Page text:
Imagine a statute providing that any organization whose name the federal government finds offensive will receive no assistance if someone steals its physical property. We would be rightly appalled, and we would have no difficulty perceiving the unconstitutionality of the law. Why should the rule be different when the property is intellectual rather than physical? The social loss from permitting theft would seem to be the same in both cases.

The issue is not whether you or I happen to like disparaging marks. I don’t. There is far too much vulgarity and offense in our public life. I hate it all. But when the government penalizes it, the First Amendment is violated. The protection of messages we hate is what free speech is for.

To be sure, the problem does not arise only within the U.S. Most countries have similar restrictions. For example, the bureaucrats of the European Union possess the authority to reject a proposed trademark deemed “contrary to public policy or to accepted principles of morality.” In 2004, the mark “Bin Laden” was rejected, even though the company filing the application had been doing business in Europe under that name for many years. More recently the EU denied registration to a mark that incorporated an offensive term for people of Pakistani origin. Other rejected marks have pictured Nazi insignia or the symbol of a well-known band of football hooligans.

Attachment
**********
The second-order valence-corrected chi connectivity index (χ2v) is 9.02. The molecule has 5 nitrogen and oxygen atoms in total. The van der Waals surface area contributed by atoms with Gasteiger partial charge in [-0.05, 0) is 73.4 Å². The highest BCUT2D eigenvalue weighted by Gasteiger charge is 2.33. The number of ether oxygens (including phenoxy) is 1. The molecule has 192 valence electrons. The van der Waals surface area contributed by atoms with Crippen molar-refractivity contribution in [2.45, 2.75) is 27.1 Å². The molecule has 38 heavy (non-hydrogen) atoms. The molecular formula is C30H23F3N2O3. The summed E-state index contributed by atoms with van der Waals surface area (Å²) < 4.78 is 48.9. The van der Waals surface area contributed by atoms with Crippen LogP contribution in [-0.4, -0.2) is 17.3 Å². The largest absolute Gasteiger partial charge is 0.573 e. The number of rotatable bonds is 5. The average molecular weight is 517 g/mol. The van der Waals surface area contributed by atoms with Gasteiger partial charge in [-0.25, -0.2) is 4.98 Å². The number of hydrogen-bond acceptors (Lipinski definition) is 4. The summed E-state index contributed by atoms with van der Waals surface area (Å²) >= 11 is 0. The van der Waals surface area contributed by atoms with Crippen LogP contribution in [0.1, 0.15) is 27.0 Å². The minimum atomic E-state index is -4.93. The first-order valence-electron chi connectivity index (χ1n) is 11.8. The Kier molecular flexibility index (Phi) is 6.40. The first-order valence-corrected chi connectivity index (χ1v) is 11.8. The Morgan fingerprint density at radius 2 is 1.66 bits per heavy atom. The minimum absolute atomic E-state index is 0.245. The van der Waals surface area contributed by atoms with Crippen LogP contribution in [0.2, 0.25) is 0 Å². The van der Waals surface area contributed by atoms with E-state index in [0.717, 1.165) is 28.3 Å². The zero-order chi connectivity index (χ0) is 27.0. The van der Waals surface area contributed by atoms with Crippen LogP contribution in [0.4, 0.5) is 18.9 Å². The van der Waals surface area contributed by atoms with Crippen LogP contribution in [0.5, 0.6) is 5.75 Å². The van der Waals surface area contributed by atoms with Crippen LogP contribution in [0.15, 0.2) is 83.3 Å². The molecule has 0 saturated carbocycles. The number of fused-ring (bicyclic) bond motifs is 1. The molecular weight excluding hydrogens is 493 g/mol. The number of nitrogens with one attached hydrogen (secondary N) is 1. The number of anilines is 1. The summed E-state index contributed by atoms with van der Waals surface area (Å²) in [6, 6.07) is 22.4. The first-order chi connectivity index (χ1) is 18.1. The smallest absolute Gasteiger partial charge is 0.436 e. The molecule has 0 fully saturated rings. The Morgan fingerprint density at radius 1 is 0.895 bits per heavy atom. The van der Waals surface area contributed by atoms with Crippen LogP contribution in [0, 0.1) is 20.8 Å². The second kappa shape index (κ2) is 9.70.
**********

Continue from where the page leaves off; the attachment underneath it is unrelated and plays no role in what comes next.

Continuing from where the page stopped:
But the right of free speech is more robust in the U.S. than it is abroad. And Lee v. Tam presents a case in which we should be comfortably saying that we are right and the world is wrong. Here’s hoping the Supreme Court agrees.

This column does not necessarily reflect the opinion of the editorial board or Bloomberg LP and its owners.

  1. The Becket Fund, on whose advisory board I serve, also filed an amicus brief supporting the band. I had no involvement in the decision to file the brief or the determination of any part of its content.

To contact the author of this story:
Stephen L. Carter at scarter01@bloomberg.net

To contact the editor responsible for this story:
Stacey Shick at sshick@bloomberg.net